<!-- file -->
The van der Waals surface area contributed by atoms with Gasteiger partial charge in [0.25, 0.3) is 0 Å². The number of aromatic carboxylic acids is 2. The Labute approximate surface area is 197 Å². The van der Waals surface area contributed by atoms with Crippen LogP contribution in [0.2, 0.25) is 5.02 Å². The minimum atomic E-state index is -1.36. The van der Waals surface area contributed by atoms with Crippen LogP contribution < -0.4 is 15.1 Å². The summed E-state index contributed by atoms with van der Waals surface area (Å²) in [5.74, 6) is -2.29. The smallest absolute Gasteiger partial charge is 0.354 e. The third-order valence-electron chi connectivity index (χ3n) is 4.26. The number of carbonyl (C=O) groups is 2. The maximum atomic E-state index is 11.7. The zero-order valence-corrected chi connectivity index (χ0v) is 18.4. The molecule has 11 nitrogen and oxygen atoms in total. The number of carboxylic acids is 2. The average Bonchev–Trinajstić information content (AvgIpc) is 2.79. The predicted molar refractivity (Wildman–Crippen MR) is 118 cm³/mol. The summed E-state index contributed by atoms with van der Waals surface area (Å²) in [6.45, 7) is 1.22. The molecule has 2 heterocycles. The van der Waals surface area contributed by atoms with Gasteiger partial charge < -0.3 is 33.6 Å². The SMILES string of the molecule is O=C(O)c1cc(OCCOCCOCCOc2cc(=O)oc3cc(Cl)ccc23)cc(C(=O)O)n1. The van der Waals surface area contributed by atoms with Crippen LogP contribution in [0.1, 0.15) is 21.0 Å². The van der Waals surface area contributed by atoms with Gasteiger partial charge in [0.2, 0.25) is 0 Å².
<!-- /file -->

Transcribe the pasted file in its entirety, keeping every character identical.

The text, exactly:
The van der Waals surface area contributed by atoms with Gasteiger partial charge in [0.25, 0.3) is 0 Å². The number of aromatic carboxylic acids is 2. The Labute approximate surface area is 197 Å². The van der Waals surface area contributed by atoms with Crippen LogP contribution in [0.2, 0.25) is 5.02 Å². The minimum atomic E-state index is -1.36. The van der Waals surface area contributed by atoms with Crippen LogP contribution < -0.4 is 15.1 Å². The summed E-state index contributed by atoms with van der Waals surface area (Å²) in [5.74, 6) is -2.29. The smallest absolute Gasteiger partial charge is 0.354 e. The third-order valence-electron chi connectivity index (χ3n) is 4.26. The number of carbonyl (C=O) groups is 2. The maximum atomic E-state index is 11.7. The zero-order valence-corrected chi connectivity index (χ0v) is 18.4. The molecule has 11 nitrogen and oxygen atoms in total. The number of carboxylic acids is 2. The average Bonchev–Trinajstić information content (AvgIpc) is 2.79. The predicted molar refractivity (Wildman–Crippen MR) is 118 cm³/mol. The summed E-state index contributed by atoms with van der Waals surface area (Å²) in [6.45, 7) is 1.22. The molecule has 2 heterocycles. The van der Waals surface area contributed by atoms with Gasteiger partial charge < -0.3 is 33.6 Å². The SMILES string of the molecule is O=C(O)c1cc(OCCOCCOCCOc2cc(=O)oc3cc(Cl)ccc23)cc(C(=O)O)n1. The van der Waals surface area contributed by atoms with Crippen LogP contribution in [0.1, 0.15) is 21.0 Å². The van der Waals surface area contributed by atoms with Gasteiger partial charge in [0.2, 0.25) is 0 Å².